12 November 2017
Proper 27(32), Twenty-third Sunday after Pentecost

Joshua 24:1-3a, 14-25
Psalm 78:1-7
1 Thessalonians 4:13-18
Matthew 25:1-13

 

Just before the weather turned I hiked up Crown Mountain. It’s behind Grouse, you can see it from Richmond. It’s beautiful up there and it’s not far.

About forty minutes into my hike a park warden came my way. He saw me heading out when he was heading in. And who knows maybe he’s also a volunteer with North Shore Rescue. So he told me that they were removing all the trail markers and that it would be dark in two hours. Basically, he was telling me to go home. I knew it wouldn’t be dark for four hours but since this was my first hike of the season it rattled me a bit, especially since I knew I wouldn’t be back much before dark. And being rattled probably proved to be a bit of a distraction, when I should have simply enjoyed being out.

Garrison Keillor, in an interview with the Wittenberg Door in 1984 talks about his experience of the church and of preachers. He says he hates ‘well-crafted sermons’, and he says the only place you hear people talk like that is in church. I think I know what he means. And he says, “When a minister stands in front of people, he is interrupting what people come to church for. He had better have a good reason for doing that. Otherwise, he shouldn’t stand up and talk.”

There have been Sundays when I have worried about whether I would have something to say. It’s terrifying to be up here when you think you have nothing to say. It’s a lot worse than having something to say you think your listeners may disagree with.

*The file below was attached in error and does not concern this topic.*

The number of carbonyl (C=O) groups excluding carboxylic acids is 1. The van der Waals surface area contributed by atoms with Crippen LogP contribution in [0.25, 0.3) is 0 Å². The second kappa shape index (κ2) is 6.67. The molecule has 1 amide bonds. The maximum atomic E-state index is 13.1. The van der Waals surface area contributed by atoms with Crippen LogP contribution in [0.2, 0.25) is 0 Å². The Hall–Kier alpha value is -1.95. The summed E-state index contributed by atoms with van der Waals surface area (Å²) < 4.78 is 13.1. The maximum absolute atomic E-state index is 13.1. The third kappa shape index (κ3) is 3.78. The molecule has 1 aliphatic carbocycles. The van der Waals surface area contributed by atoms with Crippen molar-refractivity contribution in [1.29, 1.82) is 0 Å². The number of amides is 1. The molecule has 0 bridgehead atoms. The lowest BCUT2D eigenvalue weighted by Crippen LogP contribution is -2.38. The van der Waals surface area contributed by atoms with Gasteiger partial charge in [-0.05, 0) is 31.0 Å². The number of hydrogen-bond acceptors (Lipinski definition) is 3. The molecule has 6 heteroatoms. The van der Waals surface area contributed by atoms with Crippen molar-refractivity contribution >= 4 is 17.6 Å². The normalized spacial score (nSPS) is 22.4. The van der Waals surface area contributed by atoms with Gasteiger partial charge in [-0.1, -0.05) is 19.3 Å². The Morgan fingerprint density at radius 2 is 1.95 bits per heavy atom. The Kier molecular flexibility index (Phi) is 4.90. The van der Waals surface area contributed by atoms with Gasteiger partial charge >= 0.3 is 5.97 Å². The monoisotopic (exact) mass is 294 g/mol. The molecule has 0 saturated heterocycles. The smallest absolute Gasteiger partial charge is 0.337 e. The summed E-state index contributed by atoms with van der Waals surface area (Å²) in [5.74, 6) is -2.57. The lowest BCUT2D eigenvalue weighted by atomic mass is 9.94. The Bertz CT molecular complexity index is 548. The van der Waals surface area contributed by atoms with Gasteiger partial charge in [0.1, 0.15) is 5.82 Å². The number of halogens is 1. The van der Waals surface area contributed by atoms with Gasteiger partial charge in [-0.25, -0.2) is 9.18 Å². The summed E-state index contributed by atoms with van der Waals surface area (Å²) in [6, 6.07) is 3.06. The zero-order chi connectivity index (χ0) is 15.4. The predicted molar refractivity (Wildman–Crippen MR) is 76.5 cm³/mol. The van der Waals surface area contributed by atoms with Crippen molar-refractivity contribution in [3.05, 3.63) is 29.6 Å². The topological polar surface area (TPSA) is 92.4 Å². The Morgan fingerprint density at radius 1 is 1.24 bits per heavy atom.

If you are a preacher and for some reason you feel uninspired and cannot hear the voice of God, you may panic, you may read more commentaries, more sermons, all in the hope that somehow you will find an idea, find something you can run with, something to cling on to. It’s pretty empty, and while consulting commentaries is proper, a sermon should be something that grabs the preacher, not the other way around.

The problem is, the more things you read, the more your head begins to spin, and the less likely are you going to hear the voice of God. God’s voice is not the loudest voice in the room and even preachers can drown out God.

As I was thinking about all this I remembered an article by Andrew Bacevich, an American historian who frequently speaks on matters of culture and politics. It was a line from an article entitled, “Selling Our Souls – Of Idolatry and iPhones” that popped into my head: “For members of this present generation, the smart phone has become an amulet. It is a sacred object to be held and caressed and constantly attended to. (…) In the guise of exercising freedom, its members engage in a form of idolatry. Small wonder that aficionados of Apple’s iPhone call it the Jesus phone.”1

I thought of it because I now have a phone, and I have noticed how I attend to my phone, caress it, and waste time with it.

Bacevich’s article is less about the phone than about a paradigm shift and for this he quotes the American historian Henry Adams who described the shift a hundred years earlier as from the Virgin Mary to the dynamo, technology replacing religion at the centre of our lives.